- Del Meyer, MD - https://delmeyer.net -

A review of various local and regional medical journals


Dr. Stephen Kamelgarn revisits the “Devil’s Glossary” in the January issue of The Bulletin of the Humboldt-Del Norte Medical Society. Here are some items at the start of the alphabet.

This was a guide originally published by the CMA back in 1993 (during the Clinton Health Care Reform debacle) as an aid for medical journalists covering health care in California. Version 1.0 of the Devil’s Glossary was published way back in 1994. I felt that it was time to revisit the issue.

The guide was published using the usual bureaucratic jargon, so (in the finest tradition of Ambrose Bierce) I have liberally provided a translation.

Accreditation: A process by which a number of licensed bureaucrats (medical and non-medical) pass judgement on the adequacy of one’s hospital institution. This gives them a feeling of self-importance, and makes the accredited institution feel loved and wanted. See JCAHO

Advance Directives: …preferences about life-sustaining procedures. Unfortunately, these are almost never available when the patient is comatose in an emergency department, thereby making their existence moot.

All-payer system: A health care pricing or reimbursement system in which all payers, including insurers and government programs, must participate and pay an equal percentage of nothing for physician, hospital and other provider services. In the old days this was referred to as Price Gouging, but we live in enlightened times now…

Ambulatory care: Care delivered only to people who can walk and pay at the same time.

American Medical Association (AMA): A national association of fossilized old men still living out in the medical practice climate of the 1950’s and 60’s…. They claim to be the voice of organized medicine, but since fewer than 20% of practicing physicians belong, they are living in a fantasy world. Today, there are high powered psychotropic medications to dissolve their delusions of relevance…

Bio-medical research: One of many ways to tap into government coffers to pursue one’s pet projects. This is usually affiliated with major universities where the president or department chair needs new living room furniture.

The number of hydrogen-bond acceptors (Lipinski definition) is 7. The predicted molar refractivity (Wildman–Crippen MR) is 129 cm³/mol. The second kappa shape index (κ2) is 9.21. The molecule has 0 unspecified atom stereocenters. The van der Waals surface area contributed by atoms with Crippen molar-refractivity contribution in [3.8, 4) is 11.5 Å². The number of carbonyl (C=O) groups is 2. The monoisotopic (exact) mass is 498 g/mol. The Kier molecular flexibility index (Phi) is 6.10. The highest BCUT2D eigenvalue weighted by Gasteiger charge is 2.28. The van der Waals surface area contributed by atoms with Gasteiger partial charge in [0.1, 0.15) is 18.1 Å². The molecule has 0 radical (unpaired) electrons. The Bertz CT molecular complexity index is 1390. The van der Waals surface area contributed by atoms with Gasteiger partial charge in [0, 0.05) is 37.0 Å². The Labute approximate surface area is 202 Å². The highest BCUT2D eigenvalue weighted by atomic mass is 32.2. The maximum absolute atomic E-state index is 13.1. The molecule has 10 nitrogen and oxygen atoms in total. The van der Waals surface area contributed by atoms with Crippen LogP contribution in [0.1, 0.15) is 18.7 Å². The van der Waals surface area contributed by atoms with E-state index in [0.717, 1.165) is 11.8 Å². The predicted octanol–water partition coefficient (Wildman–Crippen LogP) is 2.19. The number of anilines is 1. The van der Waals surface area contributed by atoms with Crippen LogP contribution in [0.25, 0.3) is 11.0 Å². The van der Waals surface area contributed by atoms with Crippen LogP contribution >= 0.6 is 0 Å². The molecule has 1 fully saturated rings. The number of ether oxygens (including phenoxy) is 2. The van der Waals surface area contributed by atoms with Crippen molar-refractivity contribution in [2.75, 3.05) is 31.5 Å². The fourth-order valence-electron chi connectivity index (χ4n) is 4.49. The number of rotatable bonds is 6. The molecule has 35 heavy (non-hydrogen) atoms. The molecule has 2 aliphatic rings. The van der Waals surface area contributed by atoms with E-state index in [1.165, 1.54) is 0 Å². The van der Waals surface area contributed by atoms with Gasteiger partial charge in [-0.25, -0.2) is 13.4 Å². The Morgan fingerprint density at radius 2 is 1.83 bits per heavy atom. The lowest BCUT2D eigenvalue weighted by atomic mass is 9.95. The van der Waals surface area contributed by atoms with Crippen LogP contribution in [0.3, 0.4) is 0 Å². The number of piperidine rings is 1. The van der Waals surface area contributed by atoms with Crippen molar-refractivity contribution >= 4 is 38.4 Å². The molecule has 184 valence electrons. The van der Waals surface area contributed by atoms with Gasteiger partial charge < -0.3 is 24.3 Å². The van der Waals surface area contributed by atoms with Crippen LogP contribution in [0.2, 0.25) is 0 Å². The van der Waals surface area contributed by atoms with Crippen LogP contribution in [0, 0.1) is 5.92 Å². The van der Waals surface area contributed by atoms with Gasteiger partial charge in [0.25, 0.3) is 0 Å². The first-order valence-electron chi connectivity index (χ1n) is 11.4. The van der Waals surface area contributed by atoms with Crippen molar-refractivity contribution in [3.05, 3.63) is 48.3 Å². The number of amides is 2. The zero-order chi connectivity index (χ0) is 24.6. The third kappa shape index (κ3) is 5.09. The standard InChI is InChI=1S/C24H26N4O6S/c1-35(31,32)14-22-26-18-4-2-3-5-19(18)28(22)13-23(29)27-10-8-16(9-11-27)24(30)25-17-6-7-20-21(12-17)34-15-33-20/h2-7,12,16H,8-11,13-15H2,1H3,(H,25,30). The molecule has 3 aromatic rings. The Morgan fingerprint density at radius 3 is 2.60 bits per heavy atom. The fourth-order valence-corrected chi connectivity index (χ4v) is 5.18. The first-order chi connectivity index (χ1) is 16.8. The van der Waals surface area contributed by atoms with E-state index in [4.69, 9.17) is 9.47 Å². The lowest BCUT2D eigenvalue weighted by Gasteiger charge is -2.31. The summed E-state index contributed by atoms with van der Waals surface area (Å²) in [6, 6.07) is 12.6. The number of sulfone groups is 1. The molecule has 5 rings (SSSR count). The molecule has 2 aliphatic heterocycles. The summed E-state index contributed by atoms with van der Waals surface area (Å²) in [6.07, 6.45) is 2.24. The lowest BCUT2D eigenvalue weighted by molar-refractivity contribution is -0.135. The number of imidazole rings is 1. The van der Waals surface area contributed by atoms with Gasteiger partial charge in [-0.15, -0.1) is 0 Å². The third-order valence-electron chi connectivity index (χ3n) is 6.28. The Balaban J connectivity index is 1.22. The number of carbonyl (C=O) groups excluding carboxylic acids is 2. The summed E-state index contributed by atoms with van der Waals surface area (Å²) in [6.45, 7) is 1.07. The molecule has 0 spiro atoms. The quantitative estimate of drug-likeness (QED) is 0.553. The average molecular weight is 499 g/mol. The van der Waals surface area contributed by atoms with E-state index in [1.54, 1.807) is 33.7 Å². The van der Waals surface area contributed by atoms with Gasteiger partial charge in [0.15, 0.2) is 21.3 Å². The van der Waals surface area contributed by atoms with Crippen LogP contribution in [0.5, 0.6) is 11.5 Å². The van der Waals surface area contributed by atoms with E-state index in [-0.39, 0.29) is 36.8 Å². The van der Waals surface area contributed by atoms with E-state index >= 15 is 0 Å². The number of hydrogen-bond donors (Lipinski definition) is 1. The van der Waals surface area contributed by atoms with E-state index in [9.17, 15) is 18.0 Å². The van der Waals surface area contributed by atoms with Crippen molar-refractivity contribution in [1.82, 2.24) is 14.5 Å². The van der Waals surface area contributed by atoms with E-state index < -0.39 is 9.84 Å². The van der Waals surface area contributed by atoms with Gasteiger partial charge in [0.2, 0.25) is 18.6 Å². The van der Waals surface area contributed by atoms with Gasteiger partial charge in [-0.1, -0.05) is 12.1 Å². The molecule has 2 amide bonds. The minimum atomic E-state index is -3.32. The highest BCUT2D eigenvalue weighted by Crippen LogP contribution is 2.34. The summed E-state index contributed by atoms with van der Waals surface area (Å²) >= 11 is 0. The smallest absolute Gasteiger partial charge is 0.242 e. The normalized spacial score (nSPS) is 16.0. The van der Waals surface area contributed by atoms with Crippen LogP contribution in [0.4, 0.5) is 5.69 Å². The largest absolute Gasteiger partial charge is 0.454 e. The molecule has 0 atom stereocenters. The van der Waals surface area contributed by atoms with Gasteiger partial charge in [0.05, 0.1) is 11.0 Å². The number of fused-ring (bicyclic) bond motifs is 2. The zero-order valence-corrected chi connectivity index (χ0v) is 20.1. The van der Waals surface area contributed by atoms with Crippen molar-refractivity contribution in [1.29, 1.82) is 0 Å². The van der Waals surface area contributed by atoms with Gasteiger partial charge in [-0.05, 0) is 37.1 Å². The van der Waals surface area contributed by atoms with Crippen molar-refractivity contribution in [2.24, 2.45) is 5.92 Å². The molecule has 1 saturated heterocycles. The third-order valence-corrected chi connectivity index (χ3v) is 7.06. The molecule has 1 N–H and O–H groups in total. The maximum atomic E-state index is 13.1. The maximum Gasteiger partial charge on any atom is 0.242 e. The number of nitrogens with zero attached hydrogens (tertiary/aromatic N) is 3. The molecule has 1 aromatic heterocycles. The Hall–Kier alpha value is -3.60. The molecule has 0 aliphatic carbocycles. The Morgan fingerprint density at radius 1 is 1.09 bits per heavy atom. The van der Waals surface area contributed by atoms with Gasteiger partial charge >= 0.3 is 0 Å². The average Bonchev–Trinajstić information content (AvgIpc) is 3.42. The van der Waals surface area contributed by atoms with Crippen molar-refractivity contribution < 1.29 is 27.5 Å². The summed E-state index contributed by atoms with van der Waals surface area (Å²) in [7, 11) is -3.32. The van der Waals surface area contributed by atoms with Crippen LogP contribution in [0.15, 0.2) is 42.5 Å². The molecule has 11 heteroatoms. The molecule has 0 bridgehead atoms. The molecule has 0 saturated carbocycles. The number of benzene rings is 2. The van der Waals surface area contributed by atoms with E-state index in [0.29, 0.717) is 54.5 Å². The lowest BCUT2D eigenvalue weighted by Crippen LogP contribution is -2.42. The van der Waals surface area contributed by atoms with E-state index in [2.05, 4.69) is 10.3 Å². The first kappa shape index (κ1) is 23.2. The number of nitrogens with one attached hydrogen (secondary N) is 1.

Budget predictability: The fantasy that one can plan in advance for expenditures over a stated time period. In health care, the relationship between predictability and actual expenditures is tangential, at best, thereby leading to both a credibility gap and health care oversight by CPA’s, bookkeepers, and other bean counters whose knowledge of medicine is gleaned from past issues of Reader’s Digest and The National Enquirer.

Capitation: A method of payment for health services that is the darling of Kaiser-Permanente, insurance companies and other HMO health policy wonks. A provider is paid a fixed, less than subsistence fee for each person served over a period of time without regard to how much care that person actually requires…

Cherry picking: Yet another clever ploy by insurance companies…. Here, they only accept healthy people for coverage. They then have the option to cancel that person’s policy as soon as he/she gets sick, and really needs the insurance…

To read more of the Devil’s Glossary, go to: www.sonic.net/~medsoc/images/bulletins/2010-01%20JANUARY%20BULLETIN_excerpts.pdf.


Stephen Jackson, MD, editor of the CSA Bulletin of the California Society of Anesthesiologists writes on “A Carnival for Anesthesiologists” in the winter 2010 issue.

Because of illness, he could not attend the ASA convention in New Orleans. But he recalled an earlier ASA contention in the Big Easy: